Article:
First, to avoid any consternation or confusion: ½ Southern North needs to be pronounced as ‘half southern north’. This said…
½ Southern North is a solo-outfit of IDVex, which is the artistic moniker of some Ifigeneia Derizioti, who currently lives in the beautiful city of Kalamata in the South of Greece (known from their famous olives, in case you care). IDVex wrote and composed all material for this new album over a period of several years, with session / guest assistance of some other musicians. And purely informative, but most of the older stuff, also from her former project Lothron, has been re-issued recently via Depressive Illusions Records.
Anyway, Narrations Of A Fallen Soul was recorded at the Bandapart Recording Studio with George Dimitrakopoulos behind the knobs, and it got released in a partnership of some interesting labels, and on different formats: Satanath Records (jewel-case compact disc + digital), Fog Foundation (idem; although there was a certain delay) and Les Acteurs De L’Ombre Productions (vinyl and digipack-CD [July 1st 2022] + digital), and via the project’s own Bandcamp-page as well (links: see below). It comes, by the way, with cool cover artwork, based on the painting Sin Pursued By Death by some Moses Haughton The Younger (an 1804-composed reinterpretation from an older work by Johann Heinrich Füssli, painted at the very end of the 18th century).
What to expect from this first full-length album? Conceptually it deals once again with Greek mythological matter, tragedy and philosophy, death and belief, esoterica and spirituality. It clocks about sixty-seven (!) minutes, including a Bathory-cover, Song To Hall Up High.
Narrations Of A Fallen Soul is a very ‘different’ album, for it consists of unique, original, yet still very ‘trusted’ compositions. Bluntly put, Narrations Of A Fallen Soul is a Doom album. There you have it. But then again, Doom is such general description, and even-though I can sum up tens of sub-genres, I think that ½ Southern North sort of exhales its very own, self-developed post-style.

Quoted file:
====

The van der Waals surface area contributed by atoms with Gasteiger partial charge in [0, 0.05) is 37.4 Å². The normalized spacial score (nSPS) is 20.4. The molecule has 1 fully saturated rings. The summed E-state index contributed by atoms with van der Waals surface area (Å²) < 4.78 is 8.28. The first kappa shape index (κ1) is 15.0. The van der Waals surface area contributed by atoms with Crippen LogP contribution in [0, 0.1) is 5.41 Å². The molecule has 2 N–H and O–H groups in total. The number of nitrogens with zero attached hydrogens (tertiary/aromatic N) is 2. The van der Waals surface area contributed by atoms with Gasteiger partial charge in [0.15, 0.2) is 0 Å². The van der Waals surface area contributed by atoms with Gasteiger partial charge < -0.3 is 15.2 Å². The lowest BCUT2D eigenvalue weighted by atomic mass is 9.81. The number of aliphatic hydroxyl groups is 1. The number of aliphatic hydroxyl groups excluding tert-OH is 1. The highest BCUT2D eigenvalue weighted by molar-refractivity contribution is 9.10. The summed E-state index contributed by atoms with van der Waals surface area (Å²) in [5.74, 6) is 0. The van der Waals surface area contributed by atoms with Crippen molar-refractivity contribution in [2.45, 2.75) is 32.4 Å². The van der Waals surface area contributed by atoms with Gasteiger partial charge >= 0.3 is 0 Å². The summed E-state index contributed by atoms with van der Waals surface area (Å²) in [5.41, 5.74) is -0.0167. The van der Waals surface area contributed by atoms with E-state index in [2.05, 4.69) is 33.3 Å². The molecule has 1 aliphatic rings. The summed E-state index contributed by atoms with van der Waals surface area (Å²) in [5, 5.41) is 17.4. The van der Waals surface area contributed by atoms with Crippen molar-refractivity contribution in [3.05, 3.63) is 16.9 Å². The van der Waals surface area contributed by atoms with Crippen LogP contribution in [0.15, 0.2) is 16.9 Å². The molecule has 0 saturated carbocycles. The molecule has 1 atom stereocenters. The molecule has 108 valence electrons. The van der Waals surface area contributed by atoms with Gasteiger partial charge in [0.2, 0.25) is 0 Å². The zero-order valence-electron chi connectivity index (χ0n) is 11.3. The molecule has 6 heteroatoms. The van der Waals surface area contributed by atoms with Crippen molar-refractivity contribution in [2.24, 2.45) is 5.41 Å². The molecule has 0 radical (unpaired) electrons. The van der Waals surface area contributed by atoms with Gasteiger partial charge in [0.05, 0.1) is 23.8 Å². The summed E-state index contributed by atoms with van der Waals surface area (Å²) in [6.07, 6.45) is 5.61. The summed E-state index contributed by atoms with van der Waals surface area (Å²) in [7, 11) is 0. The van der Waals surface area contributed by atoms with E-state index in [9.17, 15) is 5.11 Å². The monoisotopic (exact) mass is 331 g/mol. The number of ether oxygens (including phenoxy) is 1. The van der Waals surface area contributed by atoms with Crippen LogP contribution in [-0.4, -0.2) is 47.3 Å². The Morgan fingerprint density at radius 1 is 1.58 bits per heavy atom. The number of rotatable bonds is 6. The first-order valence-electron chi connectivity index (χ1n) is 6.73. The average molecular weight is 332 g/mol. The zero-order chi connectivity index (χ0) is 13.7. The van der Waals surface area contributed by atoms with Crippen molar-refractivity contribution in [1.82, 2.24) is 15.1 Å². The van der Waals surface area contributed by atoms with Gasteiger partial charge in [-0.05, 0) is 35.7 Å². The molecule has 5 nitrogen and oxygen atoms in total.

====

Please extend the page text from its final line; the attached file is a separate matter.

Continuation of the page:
The guitar-sound, for example, deeply reminds me of Black Metal; and then I am referring especially to the likes of old-styled Atmospheric Black Metal of DSBM (Depressive-Suicidal Black Metal); and even that mighty Grieghallen-sound might be considered a not-that-strange comparison. Also a hint of Funeral Doom within the aural resonance is not that strange to mention. Yet then again, the string-work also touches the likes of Noise Rock (Elegy Of Hecate’s opening’s segment), Shoegaze, Americana (the semi-acoustics in Remnants In Time or the end-sequence of Breastfeed Your Delightful Sorrow are good examples), Post Rock and everything related. The production of the whole album is of a superb quality, with a very professional and perfectly-balanced mix, which easily make these guitar-lines outreach the average approach. Besides, that specific sound strengthens the occult identity behind the concept.
And when talking about that occult approach, well, what about the voices and lyrics. The vocal range of Ifigeneia is of a warm yet captivating kind. Most of the time, she ‘sings’ quite melodically, yet she does have a warm and, above all, bewitching colour. It combines seductive and intoxicating elements, as well as mystic, meditative, witchy and invocative ones. The force behind her vocal chords makes the listener paying attention to the lady’s narrative messages the whole of the time, whenever a certain excerpt is intense, then again more mysterious (like the eerie acoustic song Hearts Of Hades, for example). Besides that incandescent tone, Ifigeneia has more to offer; like whispers, spoken words, sighs, or harsher timbres of range.